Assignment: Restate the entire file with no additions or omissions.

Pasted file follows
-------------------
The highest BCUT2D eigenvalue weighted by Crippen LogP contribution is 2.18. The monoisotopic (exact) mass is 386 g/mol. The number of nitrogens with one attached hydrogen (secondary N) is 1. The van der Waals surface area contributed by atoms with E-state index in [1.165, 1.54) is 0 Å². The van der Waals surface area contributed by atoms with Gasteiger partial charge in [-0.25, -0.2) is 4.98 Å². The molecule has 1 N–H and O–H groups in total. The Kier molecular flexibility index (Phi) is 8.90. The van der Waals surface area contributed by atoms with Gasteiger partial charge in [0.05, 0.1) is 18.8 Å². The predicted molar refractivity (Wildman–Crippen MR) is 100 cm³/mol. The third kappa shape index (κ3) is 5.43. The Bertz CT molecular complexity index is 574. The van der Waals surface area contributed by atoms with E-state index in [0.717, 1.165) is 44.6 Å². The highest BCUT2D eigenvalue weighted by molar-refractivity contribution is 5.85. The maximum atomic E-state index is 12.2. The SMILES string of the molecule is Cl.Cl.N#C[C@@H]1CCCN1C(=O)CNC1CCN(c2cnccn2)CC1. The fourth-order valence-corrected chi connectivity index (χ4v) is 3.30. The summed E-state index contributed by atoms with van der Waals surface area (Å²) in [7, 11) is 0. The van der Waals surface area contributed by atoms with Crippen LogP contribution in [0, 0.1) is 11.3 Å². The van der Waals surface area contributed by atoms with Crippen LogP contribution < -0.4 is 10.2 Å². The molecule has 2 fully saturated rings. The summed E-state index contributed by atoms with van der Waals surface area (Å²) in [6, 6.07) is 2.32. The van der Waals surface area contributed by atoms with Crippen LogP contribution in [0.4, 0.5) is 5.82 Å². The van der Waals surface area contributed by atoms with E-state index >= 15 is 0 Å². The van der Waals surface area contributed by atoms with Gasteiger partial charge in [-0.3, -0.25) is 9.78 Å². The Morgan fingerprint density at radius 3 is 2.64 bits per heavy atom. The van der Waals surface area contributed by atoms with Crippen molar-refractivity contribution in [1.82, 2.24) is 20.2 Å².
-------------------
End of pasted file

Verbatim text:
The highest BCUT2D eigenvalue weighted by Crippen LogP contribution is 2.18. The monoisotopic (exact) mass is 386 g/mol. The number of nitrogens with one attached hydrogen (secondary N) is 1. The van der Waals surface area contributed by atoms with E-state index in [1.165, 1.54) is 0 Å². The van der Waals surface area contributed by atoms with Gasteiger partial charge in [-0.25, -0.2) is 4.98 Å². The molecule has 1 N–H and O–H groups in total. The Kier molecular flexibility index (Phi) is 8.90. The van der Waals surface area contributed by atoms with Gasteiger partial charge in [0.05, 0.1) is 18.8 Å². The predicted molar refractivity (Wildman–Crippen MR) is 100 cm³/mol. The third kappa shape index (κ3) is 5.43. The Bertz CT molecular complexity index is 574. The van der Waals surface area contributed by atoms with E-state index in [0.717, 1.165) is 44.6 Å². The highest BCUT2D eigenvalue weighted by molar-refractivity contribution is 5.85. The maximum atomic E-state index is 12.2. The SMILES string of the molecule is Cl.Cl.N#C[C@@H]1CCCN1C(=O)CNC1CCN(c2cnccn2)CC1. The fourth-order valence-corrected chi connectivity index (χ4v) is 3.30. The summed E-state index contributed by atoms with van der Waals surface area (Å²) in [7, 11) is 0. The van der Waals surface area contributed by atoms with Crippen LogP contribution in [0, 0.1) is 11.3 Å². The van der Waals surface area contributed by atoms with Crippen LogP contribution < -0.4 is 10.2 Å². The molecule has 2 fully saturated rings. The summed E-state index contributed by atoms with van der Waals surface area (Å²) in [6, 6.07) is 2.32. The van der Waals surface area contributed by atoms with Crippen LogP contribution in [0.4, 0.5) is 5.82 Å². The van der Waals surface area contributed by atoms with E-state index >= 15 is 0 Å². The van der Waals surface area contributed by atoms with Gasteiger partial charge in [-0.3, -0.25) is 9.78 Å². The Morgan fingerprint density at radius 3 is 2.64 bits per heavy atom. The van der Waals surface area contributed by atoms with Crippen molar-refractivity contribution in [1.82, 2.24) is 20.2 Å².